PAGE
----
2019 Storage Trends: the Latest Networking and Storage Hardware
In 2017, the General Data Protection Regulation (GDPR) was approved by the European Union. On May 25, 2018, it went into full effect. GDPR mandates that companies in the EU -- as well as companies abroad who might interact with EU customers, or whose sites might host EU users -- institute a whole host of data protection measures in order to minimize the amount of customer data that they store, delete that data after a certain period of time, and ensure that users opt-in to data sharing rather than taking data collection for granted.
Failure to comply comes with stiff penalties: a company in violation of GDPR can be fined up to 4% of its global annual turnover, or €20 million -- whichever of those two numbers is greater.
But despite the threat of heavy fines, companies are continuing to collect more data than ever. We continue to create upwards of 2.5 quintillion bytes of data globally each and every day, and the total amount of global data is forecast to grow by up to 10 times by 2025.
The question is: where will all of this data be stored? If businesses continue to increase their data storage at rates of 10% - 24% per year, IT departments will have to adapt at a rapid pace in order to house all of this data. This could mean adopting cloud storage, implementing data virtualization, adding more physical storage, or some combination of these or other solutions.
Hardware Storage vs Cloud Storage
Cloud storage immediately seems like an attractive option for businesses. Under some circumstances, it can be cheaper and easier than managing rows of physical storage arrays on your own business’ premises. Depending on your organization’s needs, the cloud may be the way to go.
However, moving to the cloud can present certain challenges. In addition to potential security, network, and cost issues, there are compliance issues to consider, too. Following the implementation of GDPR, massive multi-billion-dollar lawsuits have been filed– including leading providers of cloud storage solutions. And despite legal pressure, these companies appear to still be in violation of the new data protection regulations.
For some companies, then, hardware storage makes sense. You have control over your own customers’ data, and you’re not beholden to a cloud storage provider. You can manage your own tech in-house -- and if there’s a problem, you can fix it yourself rather than waiting for your storage provider to address the issue.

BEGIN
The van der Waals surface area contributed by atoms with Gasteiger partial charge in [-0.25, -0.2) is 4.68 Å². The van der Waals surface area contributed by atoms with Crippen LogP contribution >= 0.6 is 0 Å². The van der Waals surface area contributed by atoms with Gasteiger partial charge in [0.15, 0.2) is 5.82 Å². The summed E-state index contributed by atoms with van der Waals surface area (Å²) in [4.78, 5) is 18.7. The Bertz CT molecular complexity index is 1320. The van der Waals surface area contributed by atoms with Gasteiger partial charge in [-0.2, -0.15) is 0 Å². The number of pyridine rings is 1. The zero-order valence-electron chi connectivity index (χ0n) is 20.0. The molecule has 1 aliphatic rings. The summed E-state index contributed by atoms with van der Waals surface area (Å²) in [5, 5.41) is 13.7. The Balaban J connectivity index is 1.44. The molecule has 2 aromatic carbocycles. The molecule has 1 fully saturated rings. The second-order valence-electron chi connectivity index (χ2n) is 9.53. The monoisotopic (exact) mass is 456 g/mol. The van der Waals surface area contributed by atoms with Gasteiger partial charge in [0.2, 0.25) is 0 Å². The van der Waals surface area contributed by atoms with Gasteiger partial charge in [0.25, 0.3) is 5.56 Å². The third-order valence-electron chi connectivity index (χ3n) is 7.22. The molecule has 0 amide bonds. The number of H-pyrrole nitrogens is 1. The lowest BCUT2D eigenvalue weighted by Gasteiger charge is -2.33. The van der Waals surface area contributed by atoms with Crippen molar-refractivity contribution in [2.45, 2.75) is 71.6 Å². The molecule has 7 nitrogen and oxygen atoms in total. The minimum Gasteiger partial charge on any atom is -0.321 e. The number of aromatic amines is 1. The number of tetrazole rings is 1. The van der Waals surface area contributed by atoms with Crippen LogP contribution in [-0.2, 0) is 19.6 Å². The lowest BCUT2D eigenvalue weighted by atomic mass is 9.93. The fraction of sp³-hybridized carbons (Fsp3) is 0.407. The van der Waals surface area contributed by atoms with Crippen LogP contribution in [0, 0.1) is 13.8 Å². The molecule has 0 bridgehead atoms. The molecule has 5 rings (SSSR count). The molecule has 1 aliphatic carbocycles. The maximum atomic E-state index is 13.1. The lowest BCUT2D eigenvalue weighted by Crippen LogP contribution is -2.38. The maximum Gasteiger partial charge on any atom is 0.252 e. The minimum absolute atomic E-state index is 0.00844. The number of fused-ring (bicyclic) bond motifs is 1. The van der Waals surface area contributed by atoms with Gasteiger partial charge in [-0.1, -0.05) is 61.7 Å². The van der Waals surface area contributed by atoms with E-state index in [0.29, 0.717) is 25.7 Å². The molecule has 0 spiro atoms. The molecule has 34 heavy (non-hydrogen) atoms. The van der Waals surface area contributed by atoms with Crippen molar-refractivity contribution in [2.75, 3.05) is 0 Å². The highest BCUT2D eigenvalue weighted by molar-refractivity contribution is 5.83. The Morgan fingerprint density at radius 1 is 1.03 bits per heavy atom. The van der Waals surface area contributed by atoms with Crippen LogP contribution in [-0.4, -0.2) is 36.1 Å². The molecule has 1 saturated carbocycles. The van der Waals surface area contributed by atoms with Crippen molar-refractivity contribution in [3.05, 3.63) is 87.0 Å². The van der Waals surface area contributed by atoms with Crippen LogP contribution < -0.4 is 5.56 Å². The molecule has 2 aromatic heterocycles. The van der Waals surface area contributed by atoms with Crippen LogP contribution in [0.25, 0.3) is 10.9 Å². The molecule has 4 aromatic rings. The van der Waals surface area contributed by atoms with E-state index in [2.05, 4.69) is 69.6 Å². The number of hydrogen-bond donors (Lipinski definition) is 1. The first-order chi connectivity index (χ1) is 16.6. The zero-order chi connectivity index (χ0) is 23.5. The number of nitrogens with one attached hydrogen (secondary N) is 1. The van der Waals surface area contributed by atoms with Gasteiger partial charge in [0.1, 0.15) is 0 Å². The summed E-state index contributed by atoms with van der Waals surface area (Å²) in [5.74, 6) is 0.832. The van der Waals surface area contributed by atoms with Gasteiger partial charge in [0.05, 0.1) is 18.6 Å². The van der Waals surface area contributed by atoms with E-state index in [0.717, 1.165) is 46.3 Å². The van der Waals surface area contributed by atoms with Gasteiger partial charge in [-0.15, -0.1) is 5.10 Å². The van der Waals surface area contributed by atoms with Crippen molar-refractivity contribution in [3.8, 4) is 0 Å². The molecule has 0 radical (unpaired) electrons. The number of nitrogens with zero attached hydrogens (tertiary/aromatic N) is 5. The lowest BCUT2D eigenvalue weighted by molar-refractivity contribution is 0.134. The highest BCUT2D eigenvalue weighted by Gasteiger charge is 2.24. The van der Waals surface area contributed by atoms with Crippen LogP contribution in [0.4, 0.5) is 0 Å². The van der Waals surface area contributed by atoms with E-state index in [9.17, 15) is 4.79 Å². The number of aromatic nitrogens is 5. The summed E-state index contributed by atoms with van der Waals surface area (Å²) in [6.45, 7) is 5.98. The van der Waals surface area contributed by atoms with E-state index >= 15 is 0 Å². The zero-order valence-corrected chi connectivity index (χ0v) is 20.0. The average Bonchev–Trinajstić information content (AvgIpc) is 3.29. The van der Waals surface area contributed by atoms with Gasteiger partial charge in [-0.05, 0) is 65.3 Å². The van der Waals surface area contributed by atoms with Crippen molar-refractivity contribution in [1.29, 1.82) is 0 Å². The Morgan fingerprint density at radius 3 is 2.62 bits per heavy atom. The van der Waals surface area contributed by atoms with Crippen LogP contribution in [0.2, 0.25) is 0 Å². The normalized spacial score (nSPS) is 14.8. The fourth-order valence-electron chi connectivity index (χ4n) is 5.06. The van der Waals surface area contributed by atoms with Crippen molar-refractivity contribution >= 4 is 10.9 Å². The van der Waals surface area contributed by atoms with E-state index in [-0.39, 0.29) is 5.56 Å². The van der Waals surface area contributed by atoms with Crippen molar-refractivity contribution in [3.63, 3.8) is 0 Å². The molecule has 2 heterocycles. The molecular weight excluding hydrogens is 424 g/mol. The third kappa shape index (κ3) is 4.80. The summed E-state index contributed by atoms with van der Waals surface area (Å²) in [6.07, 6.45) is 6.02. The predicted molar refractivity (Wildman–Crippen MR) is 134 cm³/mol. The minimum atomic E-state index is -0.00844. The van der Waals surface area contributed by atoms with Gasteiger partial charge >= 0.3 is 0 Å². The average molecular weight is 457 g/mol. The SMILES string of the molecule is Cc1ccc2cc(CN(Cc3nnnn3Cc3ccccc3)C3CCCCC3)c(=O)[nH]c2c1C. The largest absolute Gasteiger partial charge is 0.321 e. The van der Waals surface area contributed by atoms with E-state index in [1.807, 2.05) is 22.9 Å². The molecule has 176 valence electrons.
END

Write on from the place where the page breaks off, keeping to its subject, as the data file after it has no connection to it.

Ultimately, it’s up to your organization to evaluate the pro’s and con’s of the cloud and choose the storage solution that’s right for you.
Still, though, the truth is that yesterday’s data storage solutions aren’t cut out for the glut of data that companies can expect to encounter in the future. So, what sorts of storage will companies add? And what kind of networking hardware might we see companies implementing in order to make that hardware viable?
Solid State Drives (SSDs) and Data Center Switches
Solid state drive (SSD) storage is getting faster, cheaper, and more compact all the time. When it was first introduced, the idea of upgrading your entire storage facility from traditional hard drives to SSDs was cost prohibitive. Now, though, SSDs don’t have to break the bank. Plus, they offer some major advantages over traditional hard drives: they’re faster, more reliable, and more efficient.
What new SSDs might businesses adopt in the coming years? Seagate’s new IronWolf SSD hard drive is designed for Network Attached Storage (NAS). It’s built with multi-user environments in mind, and supports extremely high workload rates. Thanks to Seagate’s AgileArray technology, they’re also highly scalable and very reliable.
Another option is the Hitachi HGST Ultrastar SSD hard drive. These drives are designed with cloud computing and data centers in mind. They feature high capacity, excellent performance, and the endurance to handle read-intensive use.
Meanwhile, a data center is only as good as the networking hardware that connects it. Keeping your data network fully automated and secure is essential, and the new QFX series of data switches from Juniper do an excellent job of just that. These switches can help your organization lay the foundation for a high performance, reliable storage system.
If you’re considering adding storage to your existing storage array, remember that you don’t have to purchase brand new drives. Integrity Global Solutions stocks a wide selection of used and refurbished hard drives, including the Hitachi HGST Ultrastar. All of our drives are thoroughly inspected by our technicians to ensure that they’re in optimal condition and ready for use.
Are you looking for a used or refurbished hard drive, switch, or other hardware item? We’re here to help! Chat with us now and one of our friendly customer service representatives will help you find what you’re looking for.